• Full Principal & Interest: Pay the full amount due each month, which allows you to start spreading out your payments from the get-go. This is also the fastest way to pay off your loan and the easiest way to avoid excess interest accruing.
  • Interest-Only Payments: Instead of also paying principal, you’ll only make payments based on the interest that accrued over the course of a month. This allows you to “make a dent” in your interest while you’re still attending school.
  • Full Deferment: Here, you won’t pay anything on your loan while enrolled in school, or during your 6-month grace period following graduation or termination of employment. It appears interest will continue to accrue on your loan during this time.

Some of these same repayment terms also apply to CommonBond’s MBA loans, with a few meaningful differences:

  • Full Principal & Interest: The same as with standard loans, except (as we outlined above) repayment occurs only over 10 or 15 years.
  • Interest-Only Payments: Not available with CommonBond’s MBA student loans.
  • Full Deferment: Here, interest and principal are deferred for up to 6 months.

Again, for a better idea of how these options can affect your repayment amount, take a look at CommonBond’s loan costs calculator.

In addition to what we’ve already discussed, CommonBond might be able to temporarily postpone making monthly payments for a specific period of time based on economic hardship (known as forbearance).

Have questions about CommonBond’s rates, fees, and eligibility? Customer service can be reached at (800) 975-7812.

What’s Up with CommonBond’s Hybrid Student Loans?

The HighYa team has reviewed several of the most popular student loan providers (more about this next), although we’ve yet to encounter anything quite like CommonBond’s Hybrid Loans.

In this case, you’ll have a fixed rate for 5 years, which will then switch to a variable rate for another 5 years. According to the company, this can provide several advantages:

  • Offers lower interest rates (and more manageable payments) than what you’re likely to find with the company’s other products, or from the competition.
  • Saves you money on total interest over the life of the loan.
  • Might be an ideal option for those who plan to pay off their loans within 5 years (early payoff).

Outside of their Hybrid Loan, are there any other major differences between CommonBond and the competition?

What’s the Difference Between CommonBond & Other Student Lenders?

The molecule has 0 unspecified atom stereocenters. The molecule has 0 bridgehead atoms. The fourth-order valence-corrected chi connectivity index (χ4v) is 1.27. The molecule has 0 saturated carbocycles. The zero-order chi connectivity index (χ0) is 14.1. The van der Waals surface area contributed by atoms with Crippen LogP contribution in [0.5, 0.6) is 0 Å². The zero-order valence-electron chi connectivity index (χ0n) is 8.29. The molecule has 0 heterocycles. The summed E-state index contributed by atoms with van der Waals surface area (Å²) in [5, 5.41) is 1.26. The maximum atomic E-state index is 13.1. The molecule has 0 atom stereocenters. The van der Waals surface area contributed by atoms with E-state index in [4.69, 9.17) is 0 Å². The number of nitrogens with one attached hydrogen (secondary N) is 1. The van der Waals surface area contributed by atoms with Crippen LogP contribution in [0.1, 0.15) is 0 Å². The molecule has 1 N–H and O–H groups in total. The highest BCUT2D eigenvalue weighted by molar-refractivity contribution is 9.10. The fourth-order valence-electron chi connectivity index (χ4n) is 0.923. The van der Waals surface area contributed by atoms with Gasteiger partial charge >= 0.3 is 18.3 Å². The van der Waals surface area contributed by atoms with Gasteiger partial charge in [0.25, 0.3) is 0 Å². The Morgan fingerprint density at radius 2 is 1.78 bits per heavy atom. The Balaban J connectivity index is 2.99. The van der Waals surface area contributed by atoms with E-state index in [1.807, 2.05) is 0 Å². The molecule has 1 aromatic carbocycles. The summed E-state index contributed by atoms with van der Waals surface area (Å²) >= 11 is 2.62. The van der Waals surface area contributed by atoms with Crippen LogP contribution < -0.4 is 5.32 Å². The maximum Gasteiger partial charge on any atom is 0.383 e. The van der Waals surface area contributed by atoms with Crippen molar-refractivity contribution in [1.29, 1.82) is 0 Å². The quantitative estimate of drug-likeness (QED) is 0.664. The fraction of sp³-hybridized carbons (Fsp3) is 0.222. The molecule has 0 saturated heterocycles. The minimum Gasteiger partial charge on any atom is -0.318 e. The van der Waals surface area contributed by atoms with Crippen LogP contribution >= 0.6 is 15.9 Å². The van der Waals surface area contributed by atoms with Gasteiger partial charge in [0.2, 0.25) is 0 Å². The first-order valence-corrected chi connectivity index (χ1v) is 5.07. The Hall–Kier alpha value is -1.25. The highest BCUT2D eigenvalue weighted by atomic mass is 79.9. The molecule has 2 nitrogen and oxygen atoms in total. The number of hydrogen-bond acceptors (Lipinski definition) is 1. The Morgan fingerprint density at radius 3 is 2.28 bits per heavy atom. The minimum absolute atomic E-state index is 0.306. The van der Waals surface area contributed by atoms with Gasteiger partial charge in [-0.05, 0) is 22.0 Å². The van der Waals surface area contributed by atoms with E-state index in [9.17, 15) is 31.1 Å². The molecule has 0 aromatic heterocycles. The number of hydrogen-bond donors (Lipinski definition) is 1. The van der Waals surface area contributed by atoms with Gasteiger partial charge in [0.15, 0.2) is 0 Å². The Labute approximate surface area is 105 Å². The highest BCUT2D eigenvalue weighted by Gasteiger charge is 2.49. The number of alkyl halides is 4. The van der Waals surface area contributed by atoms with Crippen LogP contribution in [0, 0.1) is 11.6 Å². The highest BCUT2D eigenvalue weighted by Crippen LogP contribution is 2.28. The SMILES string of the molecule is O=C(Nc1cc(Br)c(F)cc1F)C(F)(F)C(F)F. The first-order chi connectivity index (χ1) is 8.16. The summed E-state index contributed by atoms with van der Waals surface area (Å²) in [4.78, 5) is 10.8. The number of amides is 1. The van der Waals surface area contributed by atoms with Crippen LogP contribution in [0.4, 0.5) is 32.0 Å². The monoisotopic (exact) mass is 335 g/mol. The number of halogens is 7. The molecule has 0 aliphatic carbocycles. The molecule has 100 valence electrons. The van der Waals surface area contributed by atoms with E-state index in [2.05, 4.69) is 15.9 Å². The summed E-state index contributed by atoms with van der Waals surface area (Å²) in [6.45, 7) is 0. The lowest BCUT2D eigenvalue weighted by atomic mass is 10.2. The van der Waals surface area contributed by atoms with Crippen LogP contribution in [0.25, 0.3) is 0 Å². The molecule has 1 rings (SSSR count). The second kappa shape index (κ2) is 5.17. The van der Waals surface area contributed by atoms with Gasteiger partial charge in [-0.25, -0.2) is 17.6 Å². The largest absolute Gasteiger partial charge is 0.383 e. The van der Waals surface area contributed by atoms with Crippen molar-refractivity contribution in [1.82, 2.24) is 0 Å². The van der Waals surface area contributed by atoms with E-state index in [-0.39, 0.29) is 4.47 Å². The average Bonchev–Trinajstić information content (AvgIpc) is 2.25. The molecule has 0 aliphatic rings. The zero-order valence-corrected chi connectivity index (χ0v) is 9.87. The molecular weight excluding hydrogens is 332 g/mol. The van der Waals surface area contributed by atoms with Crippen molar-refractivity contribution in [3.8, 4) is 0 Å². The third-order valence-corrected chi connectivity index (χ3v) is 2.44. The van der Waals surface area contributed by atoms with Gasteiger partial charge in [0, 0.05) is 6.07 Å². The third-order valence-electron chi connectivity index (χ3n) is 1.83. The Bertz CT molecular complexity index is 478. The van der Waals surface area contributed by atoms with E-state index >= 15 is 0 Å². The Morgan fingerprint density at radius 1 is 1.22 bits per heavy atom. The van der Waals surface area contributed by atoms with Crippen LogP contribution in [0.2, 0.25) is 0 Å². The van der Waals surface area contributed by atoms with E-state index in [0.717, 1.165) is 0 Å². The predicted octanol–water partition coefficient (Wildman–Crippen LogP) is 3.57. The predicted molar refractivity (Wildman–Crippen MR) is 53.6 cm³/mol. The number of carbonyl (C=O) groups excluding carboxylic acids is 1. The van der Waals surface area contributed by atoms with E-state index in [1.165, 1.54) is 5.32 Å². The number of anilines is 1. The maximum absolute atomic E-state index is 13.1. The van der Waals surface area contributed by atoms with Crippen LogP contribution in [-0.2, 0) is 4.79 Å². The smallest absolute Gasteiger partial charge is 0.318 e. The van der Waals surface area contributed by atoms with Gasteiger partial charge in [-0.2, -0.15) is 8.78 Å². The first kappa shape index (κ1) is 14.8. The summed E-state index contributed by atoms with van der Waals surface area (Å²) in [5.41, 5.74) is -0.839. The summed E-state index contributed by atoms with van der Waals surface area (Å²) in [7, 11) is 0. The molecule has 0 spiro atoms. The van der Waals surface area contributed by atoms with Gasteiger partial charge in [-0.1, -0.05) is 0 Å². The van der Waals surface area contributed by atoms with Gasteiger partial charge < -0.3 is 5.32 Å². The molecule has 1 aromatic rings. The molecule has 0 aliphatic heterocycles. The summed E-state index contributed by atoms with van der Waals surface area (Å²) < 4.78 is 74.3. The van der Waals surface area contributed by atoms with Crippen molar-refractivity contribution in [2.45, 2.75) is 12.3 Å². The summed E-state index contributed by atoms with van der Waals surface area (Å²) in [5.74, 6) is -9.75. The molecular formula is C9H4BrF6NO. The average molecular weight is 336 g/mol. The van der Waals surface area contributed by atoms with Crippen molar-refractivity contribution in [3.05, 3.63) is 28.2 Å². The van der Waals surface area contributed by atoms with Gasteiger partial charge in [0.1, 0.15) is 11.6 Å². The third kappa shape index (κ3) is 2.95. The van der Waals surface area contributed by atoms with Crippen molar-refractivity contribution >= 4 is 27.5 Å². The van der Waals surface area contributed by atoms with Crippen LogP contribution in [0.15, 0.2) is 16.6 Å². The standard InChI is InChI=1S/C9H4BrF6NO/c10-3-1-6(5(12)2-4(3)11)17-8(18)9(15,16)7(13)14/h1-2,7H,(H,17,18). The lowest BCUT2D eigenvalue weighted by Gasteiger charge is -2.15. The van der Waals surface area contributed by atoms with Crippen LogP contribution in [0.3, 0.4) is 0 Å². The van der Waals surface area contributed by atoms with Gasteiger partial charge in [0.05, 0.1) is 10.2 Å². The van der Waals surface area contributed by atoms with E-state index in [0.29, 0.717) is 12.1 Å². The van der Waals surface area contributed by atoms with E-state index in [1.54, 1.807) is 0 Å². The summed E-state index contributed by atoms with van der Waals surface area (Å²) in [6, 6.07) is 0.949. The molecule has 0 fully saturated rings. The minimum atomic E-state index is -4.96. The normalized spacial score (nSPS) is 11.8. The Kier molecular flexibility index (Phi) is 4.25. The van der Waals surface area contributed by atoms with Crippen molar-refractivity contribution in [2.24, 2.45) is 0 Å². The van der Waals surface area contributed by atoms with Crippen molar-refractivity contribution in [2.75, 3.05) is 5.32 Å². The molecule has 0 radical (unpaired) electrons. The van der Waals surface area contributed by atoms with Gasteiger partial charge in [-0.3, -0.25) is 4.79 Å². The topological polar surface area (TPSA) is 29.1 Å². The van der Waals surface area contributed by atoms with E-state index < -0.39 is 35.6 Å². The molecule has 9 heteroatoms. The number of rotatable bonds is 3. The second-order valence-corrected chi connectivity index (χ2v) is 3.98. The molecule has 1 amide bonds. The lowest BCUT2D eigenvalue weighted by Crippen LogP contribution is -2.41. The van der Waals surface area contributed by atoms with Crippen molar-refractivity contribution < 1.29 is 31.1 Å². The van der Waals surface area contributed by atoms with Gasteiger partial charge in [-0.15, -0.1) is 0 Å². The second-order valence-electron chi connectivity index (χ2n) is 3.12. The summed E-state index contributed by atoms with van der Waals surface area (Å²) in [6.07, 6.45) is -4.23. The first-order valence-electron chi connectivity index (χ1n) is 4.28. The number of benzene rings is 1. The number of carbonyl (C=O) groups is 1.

If you’re in the market for a student loan, the good news is that you have lots of options—but that’s also the bad news. After all, how can you really distinguish between them? We’ll quickly lay it out here:

College Ave Student Loans

College Ave’s APRs range between 2.20% and 11.24%, with a minimum $2K loan amount ($5K refinance amount). You’ll be able to choose nearly identical repayment terms as with CommonBond, and they make similar claims about ease of applying and receiving an approval.

SoFi

SoFi is a marketplace (also known as a peer-to-peer) lender, which means they obtain their loans through direct investors, instead of banks like traditional lenders. The company claims this allows them to provide lower interest rates (starting at 1.9% APR at the time of our research), which seems to play out in reality.

SoFi claims this peer-to-peer model also allows them to implement less stringent underwriting criteria, faster approvals, and less paperwork.

LendKey

LendKey works directly with 300+ credit unions and local banks, which they claim can help you achieve a lower rate. These rates started at 2.14% during our research.

It appears that LendKey offers some repayment options (such as the ability to pay interest-only for the first four years of your loan), but not as much as CommonBond and others.

Earnest

Earnest claims to be unique in that they specialize in individuals who may have a great credit score, but not necessarily a lengthy credit history (such as recent grads). This is what they call their “merit-based” model.

Interest rates varied between 2.13% (which is the lowest among all student loan providers we’ve reviewed to date) and 11.95%.

Earnest’s Precision Pricing allows you to change your payment amount, due date, and even switch between fixed and variable APRs on the fly through your personal dashboard. Of all the student lenders we’ve reviewed, this is the most flexibility we’ve seen yet.

CommonBond

Like every one of these other lenders, CommonBond claims to provide quick and easy loan applications and approvals. Since they specialize in those with great credit though, they might not be your first option if you have a less-than-stellar score or short credit history.

As we detailed above, CommonBond’s Hybrid Loan option is quite unique, and seems to be attractive for those interested in paying off their loans within 5 years. If you lose your job, CommonBond seems to be unique in that they’ll help you find work, although no additional information is provided on their website.